Common Mistakes to Avoid
- Do not focus on summarizing the text. It is not a book report but a review. It requires analyzing and introducing original ideas, which is impossible when the text is only about recounting plot twists and restating the author’s claims.
- When you summarize, remember that it is impossible to mention all the characters or author’s ideas in a review. So, you need to prioritize and focus on the most developed aspects in the book. Put the main argument in the spotlight and try to keep it there all the time.
- You should analyze, not criticize. It is not acceptable to tell that the book is poorly written, organized, developed, etc., if it just does not comply with the way you would discuss a given topic. If you do criticize, your arguments should be solid and based on facts. Thus, for instance, if you say that terms are improperly used, you should provide specific passage from the text to support your statement.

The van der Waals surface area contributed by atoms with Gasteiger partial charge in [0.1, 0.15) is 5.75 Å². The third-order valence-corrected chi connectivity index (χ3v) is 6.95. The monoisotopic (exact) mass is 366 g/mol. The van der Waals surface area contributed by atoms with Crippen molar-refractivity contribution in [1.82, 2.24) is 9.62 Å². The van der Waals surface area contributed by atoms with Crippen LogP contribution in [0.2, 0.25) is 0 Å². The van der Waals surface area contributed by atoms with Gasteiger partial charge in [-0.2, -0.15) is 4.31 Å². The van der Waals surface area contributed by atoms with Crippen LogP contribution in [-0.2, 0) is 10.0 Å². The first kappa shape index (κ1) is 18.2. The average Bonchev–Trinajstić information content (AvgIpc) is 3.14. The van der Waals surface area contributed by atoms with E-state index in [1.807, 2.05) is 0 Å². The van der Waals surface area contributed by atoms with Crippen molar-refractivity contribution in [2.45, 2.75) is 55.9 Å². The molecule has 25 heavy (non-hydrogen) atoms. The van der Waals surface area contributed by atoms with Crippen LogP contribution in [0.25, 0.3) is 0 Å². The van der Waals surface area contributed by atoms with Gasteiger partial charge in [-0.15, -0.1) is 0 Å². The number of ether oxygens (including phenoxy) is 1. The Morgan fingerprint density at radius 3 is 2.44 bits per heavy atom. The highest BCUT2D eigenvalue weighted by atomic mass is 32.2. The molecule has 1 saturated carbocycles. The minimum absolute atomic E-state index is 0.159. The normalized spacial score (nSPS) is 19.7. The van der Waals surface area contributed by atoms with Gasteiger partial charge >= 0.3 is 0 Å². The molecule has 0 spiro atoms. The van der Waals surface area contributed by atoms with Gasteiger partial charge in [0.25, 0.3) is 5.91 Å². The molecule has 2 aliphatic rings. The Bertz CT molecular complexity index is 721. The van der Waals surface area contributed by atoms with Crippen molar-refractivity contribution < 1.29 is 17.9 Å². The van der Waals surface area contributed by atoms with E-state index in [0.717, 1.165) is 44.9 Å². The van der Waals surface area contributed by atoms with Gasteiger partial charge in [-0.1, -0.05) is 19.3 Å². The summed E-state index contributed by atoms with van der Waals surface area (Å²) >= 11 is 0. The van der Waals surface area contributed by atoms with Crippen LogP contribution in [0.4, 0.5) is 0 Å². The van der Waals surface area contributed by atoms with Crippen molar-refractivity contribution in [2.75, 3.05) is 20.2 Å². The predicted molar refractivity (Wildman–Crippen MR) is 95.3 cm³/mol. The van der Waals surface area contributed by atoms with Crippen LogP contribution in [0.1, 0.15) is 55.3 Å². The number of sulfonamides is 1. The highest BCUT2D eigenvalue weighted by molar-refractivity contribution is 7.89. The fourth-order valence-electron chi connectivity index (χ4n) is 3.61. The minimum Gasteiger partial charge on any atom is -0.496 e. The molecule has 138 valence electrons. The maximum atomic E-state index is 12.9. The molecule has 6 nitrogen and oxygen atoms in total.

- At the same time, do not overuse quotes. A book review is primarily about your voice and your ideas. Besides, if you can choose between a direct quote and paraphrasing, always select the latter.
- If there is an aspect that the book does not address or does it not profoundly, do not focus on that too much and do not built your review around this idea. In the end, it is impossible to discuss everything well enough even if the book is 500 pages. If, for instance, the book is about interracial relationship, and those between Caucasian and Asian are not addressed, you should mention it but do not turn it into the major flaw of the book.
Order a Book Review